Adrenal metastases are the most common malignant lesions involving the adrenal gland. Metastases are usually bilateral but may also be unilateral. When unilateral involvement is thought to be more prevalent on the left side (ratio of 1.5:1).
They are thought to be present in up to 27% of patients with known malignant epithelial tumors at autopsy.
Many primary tumors can potentially metastasize to the adrenal glands. Common primary tumors that metastasize to the adrenal glands include:
Other reported primary tumors include:
Adrenal metastases can have a variable CT appearances 4. Usually, demonstrates less than 50% washout.
In patients with renal cell carcinoma and hepatocellular carcinoma who undergo dedicated adrenal CT imaging for known adrenal lesions, the percentage enhancement washout of adrenal metastases can be similar to that of lipid-poor adrenal adenomas. As hypervascular lesions, they commonly show vivid enhancement on the portal venous phase, usually more than 120 HU, and thus can be easily identified.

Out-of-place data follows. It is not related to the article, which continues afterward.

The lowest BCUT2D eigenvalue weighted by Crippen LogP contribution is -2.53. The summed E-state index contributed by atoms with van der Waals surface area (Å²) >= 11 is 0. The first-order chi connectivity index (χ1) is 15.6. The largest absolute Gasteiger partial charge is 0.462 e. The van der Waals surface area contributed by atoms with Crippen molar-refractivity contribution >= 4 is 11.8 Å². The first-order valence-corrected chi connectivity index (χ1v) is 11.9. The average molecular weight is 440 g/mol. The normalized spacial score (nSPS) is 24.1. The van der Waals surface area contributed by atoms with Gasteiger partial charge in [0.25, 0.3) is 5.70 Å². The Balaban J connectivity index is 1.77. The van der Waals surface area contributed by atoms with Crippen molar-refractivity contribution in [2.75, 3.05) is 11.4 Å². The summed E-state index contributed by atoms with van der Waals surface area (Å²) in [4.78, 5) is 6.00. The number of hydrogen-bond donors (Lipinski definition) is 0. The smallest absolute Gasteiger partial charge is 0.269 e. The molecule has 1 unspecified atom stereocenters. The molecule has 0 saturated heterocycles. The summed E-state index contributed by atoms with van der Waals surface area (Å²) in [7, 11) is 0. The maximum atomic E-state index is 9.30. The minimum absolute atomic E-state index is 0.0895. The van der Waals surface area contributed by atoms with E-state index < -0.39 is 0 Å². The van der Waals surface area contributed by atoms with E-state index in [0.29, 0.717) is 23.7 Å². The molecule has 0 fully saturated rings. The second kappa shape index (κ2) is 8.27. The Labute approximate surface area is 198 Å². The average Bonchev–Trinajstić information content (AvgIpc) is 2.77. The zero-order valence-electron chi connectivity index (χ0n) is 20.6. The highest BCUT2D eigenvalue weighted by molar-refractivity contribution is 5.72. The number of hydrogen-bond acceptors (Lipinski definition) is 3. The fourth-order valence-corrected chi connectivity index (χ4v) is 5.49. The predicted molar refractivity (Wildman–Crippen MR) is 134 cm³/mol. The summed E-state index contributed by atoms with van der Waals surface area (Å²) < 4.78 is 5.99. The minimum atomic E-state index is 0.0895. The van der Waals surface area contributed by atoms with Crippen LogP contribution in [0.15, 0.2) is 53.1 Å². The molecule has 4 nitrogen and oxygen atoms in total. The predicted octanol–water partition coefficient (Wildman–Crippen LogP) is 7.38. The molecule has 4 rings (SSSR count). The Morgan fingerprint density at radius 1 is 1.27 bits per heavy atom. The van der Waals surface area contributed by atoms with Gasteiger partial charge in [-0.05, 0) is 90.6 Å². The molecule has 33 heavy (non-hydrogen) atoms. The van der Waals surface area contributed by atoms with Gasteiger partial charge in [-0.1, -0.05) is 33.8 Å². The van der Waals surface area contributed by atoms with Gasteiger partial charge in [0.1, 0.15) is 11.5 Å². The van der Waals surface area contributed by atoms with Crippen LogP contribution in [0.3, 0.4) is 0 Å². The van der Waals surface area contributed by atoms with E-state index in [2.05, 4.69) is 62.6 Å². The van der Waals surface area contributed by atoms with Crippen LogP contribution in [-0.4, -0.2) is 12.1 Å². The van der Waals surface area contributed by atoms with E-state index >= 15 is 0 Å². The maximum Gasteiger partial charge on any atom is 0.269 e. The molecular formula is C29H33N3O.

Exact signal characteristics can vary dependent on the type of tumor. In general, commonly described signal characteristics include:
- T1: usually exhibit low signal intensity 2
- T2: often show high signal intensity 2
- T1 C+ (Gd): usually has progressive enhancement after administration of contrast material 2
An important diagnostic feature is the lack of signal loss on out-of-phase images (in contradistinction to that seen with adrenal adenoma).
- on CT, metastases usually demonstrate less than 50% washout
- if vivid enhancement of more than 120 HU is identified in the portal venous phase, the washout should be ignored, and an hypervascular lesion such as RCC and HCC metastasis should be considered
- MRI: lack of signal loss on out-of-phase images